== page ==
I’ve seen thousands of vintage patterns in my time of collecting and sewing them, but sometimes I run across one that makes me stop and dream of being the woman in the illustration. The cutting table I recently bought came with several hundred patterns, most of them not of interest. But while flipping through them, I stopped at this one and pulled it out for the “make” pile.
The last thing I need is another dress. I have enough to cover the occasions in life where I’ll need to wear one. But I just loved this design so much and began to dream of fabrics.
After days of thinking about this pattern I began to realize that it was not the dress I loved, it was the neckline and upper bodice. In the 1960s designers must have gotten tired of trying to redesign the plain sheath dress, and so they got busy cutting the bodice into pieces and reassembling them. Look carefully at mid-1960s sewing patterns and you will see what I mean.
Or just look at this one great example. From the princess seams that shape the bust, to the sleeve and upper bodice yoke, it’s the seaming that makes this otherwise plain design interesting. Add a tie neckline and a keyhole and you have plenty of interest in the design.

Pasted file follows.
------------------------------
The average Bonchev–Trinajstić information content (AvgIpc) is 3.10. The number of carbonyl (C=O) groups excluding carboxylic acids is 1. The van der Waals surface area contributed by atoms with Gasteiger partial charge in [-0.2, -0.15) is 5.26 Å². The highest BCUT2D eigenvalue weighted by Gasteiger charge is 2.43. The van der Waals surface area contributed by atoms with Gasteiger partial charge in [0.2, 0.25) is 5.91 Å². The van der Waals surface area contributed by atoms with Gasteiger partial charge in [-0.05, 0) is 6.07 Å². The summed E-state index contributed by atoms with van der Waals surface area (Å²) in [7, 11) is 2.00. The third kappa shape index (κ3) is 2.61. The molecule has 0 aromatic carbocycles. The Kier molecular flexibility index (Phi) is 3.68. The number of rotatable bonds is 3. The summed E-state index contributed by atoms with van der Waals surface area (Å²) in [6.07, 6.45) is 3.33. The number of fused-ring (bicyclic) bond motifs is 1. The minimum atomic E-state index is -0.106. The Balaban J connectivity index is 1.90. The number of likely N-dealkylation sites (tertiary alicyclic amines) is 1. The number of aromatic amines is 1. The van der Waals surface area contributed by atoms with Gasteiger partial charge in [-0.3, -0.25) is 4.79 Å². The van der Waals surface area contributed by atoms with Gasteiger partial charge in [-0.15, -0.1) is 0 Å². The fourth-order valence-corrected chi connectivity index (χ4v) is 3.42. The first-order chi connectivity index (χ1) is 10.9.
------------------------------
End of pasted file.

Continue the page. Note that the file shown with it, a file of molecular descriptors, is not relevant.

Still, I did not need a dress.
But I can always use another white knit top. While looking through my accumulated fabrics, I ran across a white cotton knit that I’d been meaning to use to make a tee shirt. Instead I decided to up my knit shirt game a bit by making the bodice of my new favorite design.
The pattern was not designed for knits, especially not one this thick and stretchy, so the slash keyhole is a bit rounded. I also decided not to press the binding of the neckline flat, as I liked it rounded, especially with the tubular ties.
This is the sleeve. Just a tiny curve makes it lie flatter, and gives another interesting element to the design.
The back of the dress takes a zipper, but I knew I’d not need one with my knit. I love how the yoke meets the bodice in a point.
And here is the full view of the back.
I’m sorry about the dressform photos. I promised myself sometime ago that all sewing projects would be modeled by me. But after battling a cold for over a week, I think the dressform looks a little less scary.